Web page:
Gun-totin', Chronic-smokin' Hearse Initiator (ludickid) wrote,
Gun-totin', Chronic-smokin' Hearse Initiator

The Most Beautiful Fraud: The King’s Speech

It’s pretty presumptuous — not to mention trite — for a critic to talk about the movie a filmmaker should have made instead of the one they made.  But it’s also a suggestion that’s inescapable after watching a movie like The King’s Speech.  Here you have a concatenation of massive and fascinating historical events:  the outbreak of the Second World War; the most desperate secession crisis in British history; the tail end of the Great Depression; internal political divisions among the royals and the government; and an unprecedented number of class struggles.  Instead, Tom Hooper and David Seidler have made a movie about…a mild speech impediment suffered by the man who would one day be King George VI.  It’s not the most interesting story in the film; it’s not even the most interesting story in the life of King George VI.  Watching two hours of him attempting to correct a mild stutter with the aid of his quirky Australian speech therapist seems like enough to convince even people who don’t know the real historical events happening in the background that they’ve tuned in to the wrong movie.

The King’s Speech is a trifle, a frothy, delicate little concoction that tempts the emotions and senses while it’s being experienced but leaves absolutely nothing, not even an aftertaste, when it’s finished.  No one is saying that every film has to be grim and gritty, but, presumptuous as it may be for me to say so, I’m convinced that when a story hands you background like the abdication crisis and the Great Slump, and you instead deliver a charming chamber piece about King Bertie and his quirky little family, you have somehow failed as a director.  I am also convinced that if your film has many of the artificial, stagey qualities of a play, even though it was not a play to begin with, your approach to the material is a bit fuzzy.  Helena Bonham Carter’s Duchess of York snacks on bonbons throughout the film, as if to remind us that we are consuming something light and airy with minimal nutritional value.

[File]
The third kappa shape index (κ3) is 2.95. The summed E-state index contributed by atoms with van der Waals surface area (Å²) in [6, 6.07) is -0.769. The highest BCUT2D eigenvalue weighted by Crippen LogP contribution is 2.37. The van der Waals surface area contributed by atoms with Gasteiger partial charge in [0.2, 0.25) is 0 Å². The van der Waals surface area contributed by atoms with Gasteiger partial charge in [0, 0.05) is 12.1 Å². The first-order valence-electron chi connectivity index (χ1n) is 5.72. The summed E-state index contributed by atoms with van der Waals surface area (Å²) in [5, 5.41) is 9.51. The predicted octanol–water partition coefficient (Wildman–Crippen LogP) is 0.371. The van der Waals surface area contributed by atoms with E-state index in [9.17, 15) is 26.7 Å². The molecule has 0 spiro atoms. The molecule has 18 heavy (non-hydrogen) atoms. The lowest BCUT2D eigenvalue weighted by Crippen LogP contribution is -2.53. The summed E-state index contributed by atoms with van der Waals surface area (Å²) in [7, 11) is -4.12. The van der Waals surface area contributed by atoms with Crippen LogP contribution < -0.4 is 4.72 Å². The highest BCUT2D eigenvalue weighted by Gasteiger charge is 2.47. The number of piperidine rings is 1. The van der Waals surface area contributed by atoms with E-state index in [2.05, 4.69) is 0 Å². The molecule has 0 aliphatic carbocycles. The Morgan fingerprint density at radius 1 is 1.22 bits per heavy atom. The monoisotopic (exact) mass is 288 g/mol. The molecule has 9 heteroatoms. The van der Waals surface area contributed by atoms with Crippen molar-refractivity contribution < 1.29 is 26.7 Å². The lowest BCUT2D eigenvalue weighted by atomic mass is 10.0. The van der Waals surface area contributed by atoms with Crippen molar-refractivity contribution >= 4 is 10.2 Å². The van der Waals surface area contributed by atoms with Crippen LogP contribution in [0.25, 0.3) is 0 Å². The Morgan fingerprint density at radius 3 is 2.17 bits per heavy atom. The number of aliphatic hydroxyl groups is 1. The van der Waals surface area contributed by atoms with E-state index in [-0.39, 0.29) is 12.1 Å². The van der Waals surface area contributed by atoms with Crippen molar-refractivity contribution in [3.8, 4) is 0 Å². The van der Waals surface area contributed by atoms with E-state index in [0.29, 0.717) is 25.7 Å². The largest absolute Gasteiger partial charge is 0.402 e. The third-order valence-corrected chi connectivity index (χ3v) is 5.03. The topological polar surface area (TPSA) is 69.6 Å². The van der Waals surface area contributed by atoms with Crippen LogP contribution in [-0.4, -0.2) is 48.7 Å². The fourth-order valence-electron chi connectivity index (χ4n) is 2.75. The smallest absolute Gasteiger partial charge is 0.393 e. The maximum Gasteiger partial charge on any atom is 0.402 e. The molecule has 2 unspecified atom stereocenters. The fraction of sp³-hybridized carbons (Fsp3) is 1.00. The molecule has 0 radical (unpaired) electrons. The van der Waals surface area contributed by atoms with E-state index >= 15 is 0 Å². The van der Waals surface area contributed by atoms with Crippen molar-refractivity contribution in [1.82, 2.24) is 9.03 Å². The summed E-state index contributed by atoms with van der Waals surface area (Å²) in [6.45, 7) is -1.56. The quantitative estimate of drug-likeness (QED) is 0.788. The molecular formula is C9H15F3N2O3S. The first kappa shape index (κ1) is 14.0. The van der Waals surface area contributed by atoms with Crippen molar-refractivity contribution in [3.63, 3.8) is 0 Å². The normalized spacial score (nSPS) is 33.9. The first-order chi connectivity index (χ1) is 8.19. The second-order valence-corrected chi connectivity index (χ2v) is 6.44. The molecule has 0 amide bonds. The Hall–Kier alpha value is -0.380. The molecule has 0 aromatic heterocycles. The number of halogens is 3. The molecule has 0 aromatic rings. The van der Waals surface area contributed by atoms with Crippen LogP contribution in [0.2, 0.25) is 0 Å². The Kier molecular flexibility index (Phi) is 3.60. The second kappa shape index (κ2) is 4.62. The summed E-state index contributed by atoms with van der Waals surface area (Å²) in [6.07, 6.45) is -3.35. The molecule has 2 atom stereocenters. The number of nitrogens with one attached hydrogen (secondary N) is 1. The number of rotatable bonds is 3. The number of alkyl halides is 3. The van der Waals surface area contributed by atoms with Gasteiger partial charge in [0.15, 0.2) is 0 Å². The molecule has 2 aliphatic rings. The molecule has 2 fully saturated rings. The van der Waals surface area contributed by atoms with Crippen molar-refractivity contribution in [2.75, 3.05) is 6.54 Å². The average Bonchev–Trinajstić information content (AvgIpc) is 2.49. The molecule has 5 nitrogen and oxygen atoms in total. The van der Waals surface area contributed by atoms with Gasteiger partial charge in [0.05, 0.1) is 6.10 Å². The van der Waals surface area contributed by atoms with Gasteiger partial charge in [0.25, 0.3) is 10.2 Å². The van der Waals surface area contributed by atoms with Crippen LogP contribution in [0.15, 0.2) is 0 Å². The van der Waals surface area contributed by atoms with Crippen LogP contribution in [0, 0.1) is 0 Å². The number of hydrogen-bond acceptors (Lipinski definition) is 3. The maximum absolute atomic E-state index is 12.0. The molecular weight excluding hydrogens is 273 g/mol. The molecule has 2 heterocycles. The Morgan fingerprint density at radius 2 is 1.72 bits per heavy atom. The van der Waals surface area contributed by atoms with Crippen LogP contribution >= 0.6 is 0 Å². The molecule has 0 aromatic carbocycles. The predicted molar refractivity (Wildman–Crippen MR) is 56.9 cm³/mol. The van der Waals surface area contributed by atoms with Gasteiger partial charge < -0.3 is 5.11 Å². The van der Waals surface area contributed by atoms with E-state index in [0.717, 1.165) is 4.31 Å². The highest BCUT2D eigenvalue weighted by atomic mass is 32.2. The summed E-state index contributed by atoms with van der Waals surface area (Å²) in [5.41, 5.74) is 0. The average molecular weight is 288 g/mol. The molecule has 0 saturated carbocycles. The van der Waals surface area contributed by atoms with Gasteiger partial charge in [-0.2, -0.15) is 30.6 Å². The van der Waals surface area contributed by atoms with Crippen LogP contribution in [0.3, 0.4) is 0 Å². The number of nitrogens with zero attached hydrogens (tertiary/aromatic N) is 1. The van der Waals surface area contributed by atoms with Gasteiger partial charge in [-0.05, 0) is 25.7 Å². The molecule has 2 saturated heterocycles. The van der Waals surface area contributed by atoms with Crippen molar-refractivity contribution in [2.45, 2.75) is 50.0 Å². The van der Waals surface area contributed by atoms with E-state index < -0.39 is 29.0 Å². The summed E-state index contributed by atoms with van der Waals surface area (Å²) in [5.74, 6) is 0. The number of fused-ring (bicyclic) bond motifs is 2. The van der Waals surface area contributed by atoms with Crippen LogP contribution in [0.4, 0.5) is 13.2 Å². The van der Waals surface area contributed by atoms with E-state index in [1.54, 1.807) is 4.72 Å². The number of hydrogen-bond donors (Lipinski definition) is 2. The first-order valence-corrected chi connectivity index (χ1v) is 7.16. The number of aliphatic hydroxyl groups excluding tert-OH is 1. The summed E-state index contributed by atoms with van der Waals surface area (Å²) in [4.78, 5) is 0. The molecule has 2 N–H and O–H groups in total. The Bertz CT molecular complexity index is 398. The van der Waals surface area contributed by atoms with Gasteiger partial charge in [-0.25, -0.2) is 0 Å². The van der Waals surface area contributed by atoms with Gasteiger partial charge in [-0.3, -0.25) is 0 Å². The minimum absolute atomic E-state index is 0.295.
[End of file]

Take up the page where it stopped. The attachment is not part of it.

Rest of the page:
This all seems to point towards me hating the movie, which I absolutely did not.  Hooper is a skillful director; some of the shots, particularly a snail’s-pace drive through a British industrial fog and the slickly paced delivery of the title speech itself, are lovely to watch.  He also uses some clever camera techniques to both sell the idea of George VI’s isolation and deliver epic-scale filmmaking on an indie-film budget, and that’s not easy to do.  Best of all, its performances are uniformly outstanding, with not a dud in the bunch; you can hate everything else about the movie and it will still come fiercely close to winning you over strictly on the strength of its acting.  Bonham Carter and Geoffrey Rush as Lionel Logue are so consistently great in almost everything they do that it’s easy to just take it as read that they’re going to do well, and they certainly do here; Colin Firth will almost certainly be remembered in perpetuity for his performance as Stammering George, but Guy Pearce is quite magnificent as his brother Poor-Choice-of-Spouse-Making Edward.  Timothy Spall has clearly been waiting a lifetime to play Winston Churchill, and old British pros like Derek Jacobi (as the Archbishop of Canterbury) and Michael Gambon (as George V) finely illustrate how they got to be old British pros.  Movies like this live and die by their acting, and it’s so good here that it keeps the whole thing from collapsing.

That said, the overall thing is lacking; it has no weight, no depth, and no power.  Much talk has been exchanged over its playing fast and loose with the historical facts, but much of it is easy enough to ignore for anyone who wisely hasn’t bothered to immerse themselves in the bogus intricacies of British royal silliness; but a few moments, particularly those involving once and future Prime Ministers and their attitudes towards George and Edward, are egregious enough to rate an eye-roll.  The King’s Speech isn’t exactly calculating — if anything, it’s painfully sincere — but it contains so many elements designed to appeal to movie award voters with an affinity for a certain sort of prestige film (royalty, hist0ry-as-pageant, quirky humor, stories about lifelong pals that transcend class boundaries, adorable over-educated children, diseases and/or disorders that aren’t incurable or gross, triumphant and context-free endings, rampant upper lip stiffening) that it might as well have been written by OscarBot 9000.  Tom Hooper has enough talent that it’s worth keeping an eye on what he does next, but the most creditable thing he pulls off here is to assemble a great cast of established actors and get them to deliver a slate full of fine performances.  Without them, he’s got something that should earn shrugs, not awards.


Tags: essays, features, film, uncategorized

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